Review of reviews: Books
Book of the week
Henry David Thoreau: A Life
by Laura Dassow Walls
(Univ. of Chicago, $35)
“Is there a more misunderstood American icon than Henry David Thoreau?” asked Chris Tucker in The Dallas Morning News. The bard of Walden Pond, born 200 years ago this month, is too often remembered today as a slacker and proto-hippie, a privileged freeloader who made a show of back-to-the-earth living during a two-year period when he holed up in a cabin outside Concord, Mass., studied his bellybutton, and sent his laundry home to Mother. Fortunately, a biography has arrived that debunks such slander, “digging through the accreted layers of nonsense to find the fascinating man below.” Laura Dassow Walls’ Thoreau is multifaceted: a writer and naturalist, yes, but also an intrepid traveler, a bold abolitionist, and a hardworking teacher, engineer, and surveyor. By showing Thoreau whole, Walls has “rendered a great service to American letters.”
“Walls is,” fortunately, “unafraid to dis- cuss difficult things,” said Jay Parini in the Times Literary Supplement (U.K.). Thoreau lived a life short on adventure: After a Concord childhood and an apprenticeship at his father’s pencil factory, he studied at Harvard, then returned to live and work in Concord, where his bond with Ralph Waldo Emerson offered him a surrogate family and a springboard to a life of letters. Given the limited outward drama, “it’s essential that any biographer should seek the contours of his inward journey,” and Walls jumps right in. She lightly speculates, by way of explaining Thoreau’s sometimes monkish detachment, that he was gay. More importantly, she closely tracks his moods: how his work as a surveyor brought him pride but also guilt about the forests he was helping to raze, or how his devotion grew to the work he poured into the private journals he kept from age 20 until his death at 44.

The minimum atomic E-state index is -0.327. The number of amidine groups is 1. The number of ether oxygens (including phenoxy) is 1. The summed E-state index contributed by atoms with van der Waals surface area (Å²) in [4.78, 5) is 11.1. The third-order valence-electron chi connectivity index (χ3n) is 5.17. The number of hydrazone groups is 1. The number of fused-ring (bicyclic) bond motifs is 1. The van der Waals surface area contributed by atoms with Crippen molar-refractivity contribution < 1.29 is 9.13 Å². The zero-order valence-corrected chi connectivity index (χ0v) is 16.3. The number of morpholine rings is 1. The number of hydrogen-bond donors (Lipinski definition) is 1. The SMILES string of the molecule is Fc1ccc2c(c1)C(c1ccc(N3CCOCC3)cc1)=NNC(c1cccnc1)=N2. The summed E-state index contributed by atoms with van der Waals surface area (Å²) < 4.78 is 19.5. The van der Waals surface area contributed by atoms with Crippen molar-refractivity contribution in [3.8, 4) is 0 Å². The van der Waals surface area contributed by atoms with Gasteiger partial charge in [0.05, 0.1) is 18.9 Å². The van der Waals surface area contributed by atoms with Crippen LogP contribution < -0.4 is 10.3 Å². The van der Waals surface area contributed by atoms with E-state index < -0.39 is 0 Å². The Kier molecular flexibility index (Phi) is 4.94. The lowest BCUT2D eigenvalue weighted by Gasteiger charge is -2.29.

“But Walls sidesteps the reasons that people have bristled at Thoreau, including those who knew him,” said Jedediah Purdy in The Nation. Though he was an outspoken abolitionist, he distrusted other abolitionists; though he was a product of a lively intellectual community, he stood apart from community. The Thoreau Walls portrays could be “a 21st-century liberal’s idea of our best self: pro-environmental, anti-racist, anti-imperialist, feminist, reformist, spiritual but not religious.” But the reason Thoreau’s writing lives on is that it records a struggle to affirm the complicated world we all know—a place where people are both creators and destroyers, both kind and cruel. “His discontent with the world in which he lived was always a form of love.” ■